Last week I wrote about the haze craze that isn’t going away any time soon in my bi-weekly beer column for The Advocate (read it here). I mentioned in passing that even classic West Coast-leaning Sierra Nevada had introduced a hazy NEIPA, called Hazy Little Thing. Just after the article was published, a new hazy IPA from New Belgium’s Voodoo Ranger lineup (Voodoo Ranger Juicy Haze IPA) showed up on shelves. Of course, ever the fan of side by side taste tests, I had to test them out against each other. Here’s what I thought.
Here’s what Sierra Nevada has to say about Hazy Little Thing IPA:
A hop-heavy, unfiltered, hazy little thing called IPA.
As brewers, we get the privilege to sample our beers straight from the tanks in all their raw glory. Some beers need a little polishing to get ready to go out into the world, while others—the hop-heavy, rowdy, crowd-pleasers—should just be left alone. We wanted to share this brewery-only treat with you, so we present this Hazy Little Thing, our unfiltered, unprocessed IPA, straight from the tanks and into the can.
Sierra Nevada says Hazy Little Thing is brewed with Magnum bittering hops, then finished with Citra, Comet, Simcoe, El Dorado, Mosaic hops. Two-row pale, Munich, oats and acidulated malts are used along with ale yeast, and it weighs in at 6.7% ABV with 40 IBUs.
New Belgium has this to say about Voodoo Ranger Juicy Haze IPA:
Packed with bright tropical aromas and brilliant citrusy flavors, this unfiltered IPA wraps up with a pleasantly smooth finish.
Voodoo Ranger Juicy Haze weighs in at 7.5% ABV, 42 IBUs and is fermented with American Hefeweizen yeast (curious). They used pale, wheat, crystal 80 and oats as the grain bill, and Citra, Cascade, Centennial, Simcoe, Nugget hops.
I had previously been drinking (and enjoying) the Sierra Nevada offering, but my curiosity got the best of me when I saw the New Belgium version on the shelf at my local grocer. How would it stack up?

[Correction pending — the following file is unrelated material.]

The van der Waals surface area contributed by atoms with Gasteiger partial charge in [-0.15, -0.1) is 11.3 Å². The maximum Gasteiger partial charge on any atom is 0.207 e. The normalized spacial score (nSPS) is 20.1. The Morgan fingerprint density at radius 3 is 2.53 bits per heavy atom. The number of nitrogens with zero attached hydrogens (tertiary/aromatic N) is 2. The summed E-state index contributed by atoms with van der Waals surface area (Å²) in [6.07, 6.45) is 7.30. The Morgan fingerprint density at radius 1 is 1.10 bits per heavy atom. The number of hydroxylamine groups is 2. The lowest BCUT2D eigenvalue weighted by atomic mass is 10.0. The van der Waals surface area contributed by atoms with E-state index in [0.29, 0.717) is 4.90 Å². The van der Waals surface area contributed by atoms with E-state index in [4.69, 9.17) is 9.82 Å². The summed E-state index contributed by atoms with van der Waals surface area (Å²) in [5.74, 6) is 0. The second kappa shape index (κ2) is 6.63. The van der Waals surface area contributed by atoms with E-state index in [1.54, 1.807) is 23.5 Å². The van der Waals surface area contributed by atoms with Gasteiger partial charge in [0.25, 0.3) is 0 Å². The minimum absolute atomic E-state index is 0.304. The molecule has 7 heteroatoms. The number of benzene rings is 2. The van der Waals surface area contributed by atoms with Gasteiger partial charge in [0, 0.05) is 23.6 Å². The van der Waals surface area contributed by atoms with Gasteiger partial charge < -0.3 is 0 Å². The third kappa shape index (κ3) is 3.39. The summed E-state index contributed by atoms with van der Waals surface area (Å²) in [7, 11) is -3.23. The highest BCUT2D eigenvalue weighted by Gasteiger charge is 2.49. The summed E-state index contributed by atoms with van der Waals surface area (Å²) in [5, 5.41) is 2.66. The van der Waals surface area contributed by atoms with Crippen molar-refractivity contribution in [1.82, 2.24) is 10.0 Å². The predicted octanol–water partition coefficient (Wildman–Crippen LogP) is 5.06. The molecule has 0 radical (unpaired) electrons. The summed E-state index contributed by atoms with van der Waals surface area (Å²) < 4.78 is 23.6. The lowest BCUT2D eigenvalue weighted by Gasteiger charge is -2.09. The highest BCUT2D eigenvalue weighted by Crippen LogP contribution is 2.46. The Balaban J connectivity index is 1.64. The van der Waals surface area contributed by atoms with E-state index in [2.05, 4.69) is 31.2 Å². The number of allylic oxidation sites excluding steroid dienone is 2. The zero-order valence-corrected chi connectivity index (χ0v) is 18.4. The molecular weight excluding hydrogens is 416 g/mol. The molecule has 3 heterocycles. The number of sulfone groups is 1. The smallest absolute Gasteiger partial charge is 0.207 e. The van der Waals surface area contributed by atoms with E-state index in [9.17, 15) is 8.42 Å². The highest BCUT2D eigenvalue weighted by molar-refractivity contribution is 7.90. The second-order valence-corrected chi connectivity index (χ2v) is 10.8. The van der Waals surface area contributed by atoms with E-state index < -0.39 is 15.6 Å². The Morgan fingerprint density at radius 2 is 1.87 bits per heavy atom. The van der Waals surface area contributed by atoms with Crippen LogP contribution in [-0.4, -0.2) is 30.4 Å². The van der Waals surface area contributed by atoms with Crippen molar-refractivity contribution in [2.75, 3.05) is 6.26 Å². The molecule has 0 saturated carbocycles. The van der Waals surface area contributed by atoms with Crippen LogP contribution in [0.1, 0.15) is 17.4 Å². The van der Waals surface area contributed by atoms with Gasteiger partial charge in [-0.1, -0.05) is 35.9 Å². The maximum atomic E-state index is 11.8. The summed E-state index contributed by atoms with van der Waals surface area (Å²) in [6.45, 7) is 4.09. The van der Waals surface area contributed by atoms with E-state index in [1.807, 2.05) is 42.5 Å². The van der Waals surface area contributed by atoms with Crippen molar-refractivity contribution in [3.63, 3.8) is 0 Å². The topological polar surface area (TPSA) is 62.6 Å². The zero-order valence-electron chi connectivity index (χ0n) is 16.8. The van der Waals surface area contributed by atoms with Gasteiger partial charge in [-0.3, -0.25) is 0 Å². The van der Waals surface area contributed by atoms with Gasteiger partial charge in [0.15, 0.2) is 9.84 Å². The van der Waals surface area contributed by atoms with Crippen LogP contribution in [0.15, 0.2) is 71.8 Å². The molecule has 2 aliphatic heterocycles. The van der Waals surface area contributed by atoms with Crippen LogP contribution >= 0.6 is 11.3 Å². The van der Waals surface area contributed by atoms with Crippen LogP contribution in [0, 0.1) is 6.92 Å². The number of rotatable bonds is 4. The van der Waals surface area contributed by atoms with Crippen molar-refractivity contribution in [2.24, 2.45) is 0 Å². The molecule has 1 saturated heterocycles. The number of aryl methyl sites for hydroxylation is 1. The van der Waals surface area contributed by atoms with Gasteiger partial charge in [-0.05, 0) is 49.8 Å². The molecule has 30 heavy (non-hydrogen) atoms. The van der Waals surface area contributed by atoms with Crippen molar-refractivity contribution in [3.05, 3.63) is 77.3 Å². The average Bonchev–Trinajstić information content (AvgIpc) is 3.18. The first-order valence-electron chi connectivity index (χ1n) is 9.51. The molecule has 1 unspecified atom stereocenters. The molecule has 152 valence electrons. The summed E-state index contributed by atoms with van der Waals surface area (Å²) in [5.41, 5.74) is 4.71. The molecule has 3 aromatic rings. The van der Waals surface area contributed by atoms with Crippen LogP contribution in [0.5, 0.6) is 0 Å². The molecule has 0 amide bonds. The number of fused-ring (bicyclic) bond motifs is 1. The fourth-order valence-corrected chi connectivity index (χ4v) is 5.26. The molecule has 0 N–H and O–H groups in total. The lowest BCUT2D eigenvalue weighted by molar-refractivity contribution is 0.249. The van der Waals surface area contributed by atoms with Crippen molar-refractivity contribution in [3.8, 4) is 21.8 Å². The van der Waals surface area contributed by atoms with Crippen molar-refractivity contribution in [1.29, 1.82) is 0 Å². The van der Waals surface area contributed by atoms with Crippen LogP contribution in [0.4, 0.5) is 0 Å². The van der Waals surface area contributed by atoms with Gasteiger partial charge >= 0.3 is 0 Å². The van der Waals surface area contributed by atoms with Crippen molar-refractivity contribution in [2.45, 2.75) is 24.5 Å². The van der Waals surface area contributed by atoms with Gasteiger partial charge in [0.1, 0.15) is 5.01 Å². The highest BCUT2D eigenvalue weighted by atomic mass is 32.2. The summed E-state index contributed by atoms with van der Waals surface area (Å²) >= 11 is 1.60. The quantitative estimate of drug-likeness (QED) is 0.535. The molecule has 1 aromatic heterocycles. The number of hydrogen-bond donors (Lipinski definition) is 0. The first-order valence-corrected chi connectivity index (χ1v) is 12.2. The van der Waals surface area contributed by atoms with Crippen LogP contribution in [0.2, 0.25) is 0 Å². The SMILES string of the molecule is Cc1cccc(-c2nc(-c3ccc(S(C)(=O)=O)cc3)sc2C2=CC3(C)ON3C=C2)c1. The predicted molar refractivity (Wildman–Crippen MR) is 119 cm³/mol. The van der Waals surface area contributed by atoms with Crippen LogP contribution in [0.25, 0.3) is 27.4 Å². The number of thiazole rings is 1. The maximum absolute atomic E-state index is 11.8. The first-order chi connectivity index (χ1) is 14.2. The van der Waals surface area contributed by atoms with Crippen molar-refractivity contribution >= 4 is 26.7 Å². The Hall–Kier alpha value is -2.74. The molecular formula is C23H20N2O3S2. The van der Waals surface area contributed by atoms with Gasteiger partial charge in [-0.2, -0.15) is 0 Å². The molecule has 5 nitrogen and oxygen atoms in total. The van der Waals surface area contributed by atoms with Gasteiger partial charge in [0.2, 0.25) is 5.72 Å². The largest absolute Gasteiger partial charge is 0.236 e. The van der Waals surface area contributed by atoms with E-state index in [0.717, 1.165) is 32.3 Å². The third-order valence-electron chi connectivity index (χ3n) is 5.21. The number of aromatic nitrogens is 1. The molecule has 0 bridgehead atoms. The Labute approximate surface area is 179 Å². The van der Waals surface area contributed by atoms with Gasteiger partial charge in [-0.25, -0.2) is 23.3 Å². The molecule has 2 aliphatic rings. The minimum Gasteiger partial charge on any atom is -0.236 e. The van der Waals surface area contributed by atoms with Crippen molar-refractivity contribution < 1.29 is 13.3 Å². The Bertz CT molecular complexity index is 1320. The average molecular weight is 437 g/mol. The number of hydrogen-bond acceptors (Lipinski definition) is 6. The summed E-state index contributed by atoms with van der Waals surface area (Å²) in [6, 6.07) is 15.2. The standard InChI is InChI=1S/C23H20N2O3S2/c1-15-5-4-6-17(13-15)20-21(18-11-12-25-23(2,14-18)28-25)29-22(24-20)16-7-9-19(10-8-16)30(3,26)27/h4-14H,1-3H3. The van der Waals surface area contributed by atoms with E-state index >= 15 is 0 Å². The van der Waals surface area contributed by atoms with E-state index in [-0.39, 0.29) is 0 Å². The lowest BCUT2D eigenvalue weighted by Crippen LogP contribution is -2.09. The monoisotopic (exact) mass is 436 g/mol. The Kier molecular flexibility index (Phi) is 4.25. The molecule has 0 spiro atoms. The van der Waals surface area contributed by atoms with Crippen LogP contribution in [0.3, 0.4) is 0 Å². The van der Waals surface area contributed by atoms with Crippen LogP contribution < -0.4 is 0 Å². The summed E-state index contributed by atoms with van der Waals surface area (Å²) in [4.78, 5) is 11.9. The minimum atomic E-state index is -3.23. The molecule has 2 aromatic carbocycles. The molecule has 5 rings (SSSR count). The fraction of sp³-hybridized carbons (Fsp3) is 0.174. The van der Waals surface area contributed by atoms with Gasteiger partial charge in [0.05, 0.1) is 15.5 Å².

Both pour hazy (shocking, I know) with the New Belgium version appearing a bit more murky than the Sierra Nevada, which is a touch more orange hued. They aren’t too different looking, however, as you can see from the image.
The Hazy Little Thing has an aroma of tropical fruit, orange with a little pine. The flavor follows suit with the orange taking the lead. The finish is a bit resiny, but easy with a medium body. It’s easy to drink with a nice flavor profile. It doesn’t have that big creamy mouthfeel that is prevalent among the upper echelon of NEIPAs, it’s one of Sierra Nevada’s better efforts and shows that they are in tune with what the consumers want. While it doesn’t wow any of the senses, it is a solid IPA that should be easy to find. And it’s canned. I like cans. A lot.
Voodoo Ranger Juicy Haze, on the other hand, has a more muted aroma, but with pineapple, mango and lemon notes, as well as a bit of yeast coming through. Oddly enough, the flavor isn’t hoppy enough and I thought the finish was almost chalky. It’s almost like a fake creamy mouthfeel that becomes unenjoyable. I really wanted to like this beer, but in my opinion, it was a swing and a miss. Using hefeweizen yeast may have made the beer more hazy, but it didn’t do any favors for the flavor and mouthfeel.
In closing, if you’re in a place where you can’t find any local hazy IPAs and your choices boil down to some of the heavy hitter national breweries, I wouldn’t hesitate to grab the Sierra Nevada Hazy Little Thing IPA, but would pass on the New Belgium Voodoo Ranger Juicy Haze IPA. In fact, the Sierra Nevada would be something I wouldn’t mind having around on a recurring basis.
Have you tried both of these beers? If so, tell me your thoughts in the comments.